By Bob Mason (@BobMasonPalio)
We’ve talked before about different types of online communities, from Twitter to virtual worlds. The term, “online community” can mean anything from the “big ones” like Facebook and Twitter, to smaller niche organizations such as the Planet Cancer community for young adults fighting cancer.
These little societies can do amazing things. As an outside organization looking to come into one of these spaces and communicate effectively to the members, though, it’s important to know what they can do and what they cannot. So here’s a little down-and-dirty-guide to them.
Online communities are great for…
Finding the right groups. Don’t spend the time and money on one of the top sites if your targets have a niche community that caters specifically to them. Kids with diabetes, breast cancer survivors, parents of children newly diagnosed with autism – there are groups and organizations, community-gatherers and champions. Find them and you don’t need to waste your message on people with whom it will not resonate.
Building enthusiasm. These communities are where you can workshop ideas. Show your target audience that you trust them and respect their opinion – but then, ask for it and use it. Should you convene official – and expensive – focus groups, or do you have a situation where it could be better to tweak your idea while you get buzz building live and in public?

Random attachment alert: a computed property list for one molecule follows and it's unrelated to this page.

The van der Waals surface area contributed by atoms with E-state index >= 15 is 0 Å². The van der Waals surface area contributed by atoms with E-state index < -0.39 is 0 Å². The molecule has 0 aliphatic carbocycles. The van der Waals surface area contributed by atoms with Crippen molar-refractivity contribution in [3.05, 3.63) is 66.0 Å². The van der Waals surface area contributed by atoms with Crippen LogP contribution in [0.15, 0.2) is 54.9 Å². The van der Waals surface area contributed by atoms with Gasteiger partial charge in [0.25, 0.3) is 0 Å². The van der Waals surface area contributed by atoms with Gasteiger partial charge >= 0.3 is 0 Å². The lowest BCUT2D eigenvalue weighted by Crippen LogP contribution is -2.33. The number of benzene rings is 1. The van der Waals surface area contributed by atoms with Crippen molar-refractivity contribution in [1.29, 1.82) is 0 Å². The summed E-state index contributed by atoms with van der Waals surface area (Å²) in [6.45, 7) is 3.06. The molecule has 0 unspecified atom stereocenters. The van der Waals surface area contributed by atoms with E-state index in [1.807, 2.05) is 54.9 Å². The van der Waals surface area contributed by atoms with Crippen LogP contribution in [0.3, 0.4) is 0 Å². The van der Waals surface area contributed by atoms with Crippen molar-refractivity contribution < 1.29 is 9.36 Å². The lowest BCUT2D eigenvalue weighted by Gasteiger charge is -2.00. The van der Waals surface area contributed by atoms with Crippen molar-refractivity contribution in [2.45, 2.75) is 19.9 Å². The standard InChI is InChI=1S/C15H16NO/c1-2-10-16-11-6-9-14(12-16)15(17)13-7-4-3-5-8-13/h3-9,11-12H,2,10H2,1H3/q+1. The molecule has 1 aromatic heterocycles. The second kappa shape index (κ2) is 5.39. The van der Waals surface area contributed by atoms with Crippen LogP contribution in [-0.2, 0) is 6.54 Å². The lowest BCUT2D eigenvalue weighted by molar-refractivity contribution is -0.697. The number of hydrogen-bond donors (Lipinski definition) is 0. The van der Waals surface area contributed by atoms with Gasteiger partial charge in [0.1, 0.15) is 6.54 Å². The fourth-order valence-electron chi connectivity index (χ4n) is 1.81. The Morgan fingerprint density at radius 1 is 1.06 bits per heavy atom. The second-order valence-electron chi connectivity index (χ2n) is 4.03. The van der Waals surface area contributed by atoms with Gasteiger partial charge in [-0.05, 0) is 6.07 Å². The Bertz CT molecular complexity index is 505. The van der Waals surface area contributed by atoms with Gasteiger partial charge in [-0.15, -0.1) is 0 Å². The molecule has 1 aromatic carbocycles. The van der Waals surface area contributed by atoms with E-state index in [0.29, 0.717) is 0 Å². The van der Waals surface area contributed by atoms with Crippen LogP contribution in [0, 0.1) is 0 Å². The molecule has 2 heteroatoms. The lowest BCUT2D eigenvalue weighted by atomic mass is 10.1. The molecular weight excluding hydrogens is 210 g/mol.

Crowdsourcing ideas. The people involved in online communities are passionate enough to have searched it out, joined, and actively participate. They can be a gold mine, telling you exactly what will work – and what won’t – for people like them.
However, don’t forget that online communities are not great for…
Getting broad national exposure. Just because your information was posted on a community that has several million participants doesn’t mean your great-aunt Ethel in Paduca has seen it. Even if you’ve got stats to match Oprah, digital audiences aren’t exactly the same as broadcast or print ones. This can work in your favor, though.
Starting a new one from scratch. Think of a bricks-and-mortar comparison. Would it be easier to get customers if you open up a store in a crowded and popular shopping mall, or to build the same small-sized space off on its own? Or, worse yet, to try to build a building as big as that shopping mall, just for your own shop, and try to make it pay off? Leverage existing networks whenever you can: the people and the structure are already there. Don’t reinvent the wheel.